Almost 40 years ago, Richard Nixon declared what soon became known as “the war on cancer,” by signing the National Cancer Act at a White House ceremony in 1971.
“More people each year die of cancer in the United States than all the Americans who lost their lives in World War II,” Nixon said. “This shows us what is at stake. It tells us why I sent a message to the Congress the first of this year which provided for a national commitment for the conquest of cancer.”
Today, the comparison to World War II remains true. About 600,000 Americans, and 7 million people worldwide, will die of cancer this year alone. And the question of whether humanity will ever conquer this tragic disease remains just as open-ended as it was in 1971.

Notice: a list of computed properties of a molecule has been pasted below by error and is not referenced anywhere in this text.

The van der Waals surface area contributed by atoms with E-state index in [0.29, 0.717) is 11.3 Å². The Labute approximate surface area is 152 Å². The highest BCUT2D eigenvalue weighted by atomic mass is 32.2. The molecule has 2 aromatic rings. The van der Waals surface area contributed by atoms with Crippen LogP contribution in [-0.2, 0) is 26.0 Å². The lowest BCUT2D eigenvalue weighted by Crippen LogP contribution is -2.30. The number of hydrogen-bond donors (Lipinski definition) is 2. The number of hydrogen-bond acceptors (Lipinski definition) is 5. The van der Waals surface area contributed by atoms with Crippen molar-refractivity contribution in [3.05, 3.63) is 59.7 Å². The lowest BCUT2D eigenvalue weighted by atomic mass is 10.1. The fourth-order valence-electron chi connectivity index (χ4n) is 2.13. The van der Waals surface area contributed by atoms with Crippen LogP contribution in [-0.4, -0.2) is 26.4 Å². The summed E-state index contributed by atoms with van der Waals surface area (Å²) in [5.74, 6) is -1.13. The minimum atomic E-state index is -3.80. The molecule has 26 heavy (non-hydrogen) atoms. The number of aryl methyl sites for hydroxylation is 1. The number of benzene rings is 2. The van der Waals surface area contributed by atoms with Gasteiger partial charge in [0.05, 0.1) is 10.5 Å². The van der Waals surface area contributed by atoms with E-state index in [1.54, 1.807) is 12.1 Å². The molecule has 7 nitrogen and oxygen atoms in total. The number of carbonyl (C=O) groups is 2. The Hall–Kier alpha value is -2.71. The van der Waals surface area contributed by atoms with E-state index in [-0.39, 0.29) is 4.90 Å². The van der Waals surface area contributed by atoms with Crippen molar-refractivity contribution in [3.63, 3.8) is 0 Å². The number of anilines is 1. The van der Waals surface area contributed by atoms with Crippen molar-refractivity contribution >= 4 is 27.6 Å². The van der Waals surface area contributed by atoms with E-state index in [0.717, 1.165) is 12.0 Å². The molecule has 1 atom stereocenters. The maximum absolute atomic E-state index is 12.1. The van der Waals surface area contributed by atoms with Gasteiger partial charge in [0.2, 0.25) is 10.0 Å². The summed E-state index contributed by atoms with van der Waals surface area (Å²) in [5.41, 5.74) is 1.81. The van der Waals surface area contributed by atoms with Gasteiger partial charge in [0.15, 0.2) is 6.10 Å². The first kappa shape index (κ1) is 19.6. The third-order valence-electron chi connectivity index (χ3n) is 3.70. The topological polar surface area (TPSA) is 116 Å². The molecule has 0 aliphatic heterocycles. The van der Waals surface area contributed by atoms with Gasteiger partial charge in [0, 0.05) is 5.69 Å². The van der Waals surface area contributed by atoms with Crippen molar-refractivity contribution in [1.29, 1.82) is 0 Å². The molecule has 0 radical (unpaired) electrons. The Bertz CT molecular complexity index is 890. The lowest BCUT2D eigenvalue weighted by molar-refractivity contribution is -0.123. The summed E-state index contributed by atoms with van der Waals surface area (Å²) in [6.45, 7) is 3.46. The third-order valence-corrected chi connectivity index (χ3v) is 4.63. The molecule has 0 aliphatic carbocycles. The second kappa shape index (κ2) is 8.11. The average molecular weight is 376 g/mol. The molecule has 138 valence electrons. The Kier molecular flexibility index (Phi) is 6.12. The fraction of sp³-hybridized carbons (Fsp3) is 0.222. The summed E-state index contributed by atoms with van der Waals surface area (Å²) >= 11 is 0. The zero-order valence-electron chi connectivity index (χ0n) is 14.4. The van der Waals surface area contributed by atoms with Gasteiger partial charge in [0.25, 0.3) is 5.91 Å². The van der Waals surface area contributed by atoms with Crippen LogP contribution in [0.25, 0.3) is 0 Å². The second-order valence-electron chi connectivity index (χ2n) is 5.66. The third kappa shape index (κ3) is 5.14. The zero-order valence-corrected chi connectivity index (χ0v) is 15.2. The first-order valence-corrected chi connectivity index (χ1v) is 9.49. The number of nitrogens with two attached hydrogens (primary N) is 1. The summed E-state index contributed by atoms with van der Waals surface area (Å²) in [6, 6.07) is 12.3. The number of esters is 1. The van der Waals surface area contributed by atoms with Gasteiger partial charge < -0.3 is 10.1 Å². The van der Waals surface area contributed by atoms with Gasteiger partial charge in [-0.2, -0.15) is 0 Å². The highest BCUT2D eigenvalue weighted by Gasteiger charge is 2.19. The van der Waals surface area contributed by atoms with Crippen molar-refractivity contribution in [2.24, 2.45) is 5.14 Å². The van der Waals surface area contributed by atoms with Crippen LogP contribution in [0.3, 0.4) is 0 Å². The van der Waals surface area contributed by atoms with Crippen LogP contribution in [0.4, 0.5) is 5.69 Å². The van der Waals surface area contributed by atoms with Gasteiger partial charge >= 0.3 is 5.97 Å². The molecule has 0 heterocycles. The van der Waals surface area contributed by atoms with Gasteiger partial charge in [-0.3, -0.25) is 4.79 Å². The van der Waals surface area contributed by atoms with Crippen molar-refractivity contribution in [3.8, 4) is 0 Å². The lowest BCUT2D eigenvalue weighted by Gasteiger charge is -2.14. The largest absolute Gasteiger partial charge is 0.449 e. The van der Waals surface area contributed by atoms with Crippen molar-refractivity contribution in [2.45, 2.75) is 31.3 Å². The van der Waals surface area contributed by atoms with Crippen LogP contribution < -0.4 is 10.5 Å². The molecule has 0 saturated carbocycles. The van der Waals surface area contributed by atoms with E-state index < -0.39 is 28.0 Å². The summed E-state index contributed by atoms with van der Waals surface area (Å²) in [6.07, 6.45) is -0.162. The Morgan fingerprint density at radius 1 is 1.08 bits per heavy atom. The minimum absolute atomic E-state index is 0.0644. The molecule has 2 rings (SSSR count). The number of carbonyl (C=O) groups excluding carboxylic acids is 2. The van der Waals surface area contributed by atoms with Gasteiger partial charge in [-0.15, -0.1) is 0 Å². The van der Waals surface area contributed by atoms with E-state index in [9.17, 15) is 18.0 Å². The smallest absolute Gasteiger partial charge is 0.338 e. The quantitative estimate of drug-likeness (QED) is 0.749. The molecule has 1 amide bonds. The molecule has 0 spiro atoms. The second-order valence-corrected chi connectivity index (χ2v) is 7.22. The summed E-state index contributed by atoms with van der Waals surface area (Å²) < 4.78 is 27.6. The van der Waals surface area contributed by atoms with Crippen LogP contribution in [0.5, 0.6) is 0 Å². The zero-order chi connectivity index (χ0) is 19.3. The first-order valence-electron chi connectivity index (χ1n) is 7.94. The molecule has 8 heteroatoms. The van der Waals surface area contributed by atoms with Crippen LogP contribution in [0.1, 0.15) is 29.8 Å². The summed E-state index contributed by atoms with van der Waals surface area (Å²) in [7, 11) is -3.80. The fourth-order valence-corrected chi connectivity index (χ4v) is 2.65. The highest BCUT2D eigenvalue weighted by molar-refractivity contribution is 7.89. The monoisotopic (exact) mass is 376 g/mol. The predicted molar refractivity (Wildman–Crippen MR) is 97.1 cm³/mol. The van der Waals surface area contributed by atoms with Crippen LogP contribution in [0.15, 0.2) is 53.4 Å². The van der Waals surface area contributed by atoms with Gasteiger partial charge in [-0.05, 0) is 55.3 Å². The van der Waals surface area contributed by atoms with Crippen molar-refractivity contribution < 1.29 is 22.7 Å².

In his new book “The Emperor of All Maladies: A Biography of Cancer,” Sid Mukherjee posits that the disease may just be the “inherent outer limit of our survival.” As he notes at the outset of his book, cancer cells do exactly what regular cells do, just better. They are, as he puts it, “more perfect versions of ourselves.”
But what does it mean to write a “biography” of cancer? And why, after billions of dollars and decades of research, hasn’t there been a definitive account of the history of this disease until now?
Sid Mukherjee — who we first encountered at this year’s Pop Tech conference in Camden, Maine — joins Need to Know to answer those questions in this podcast.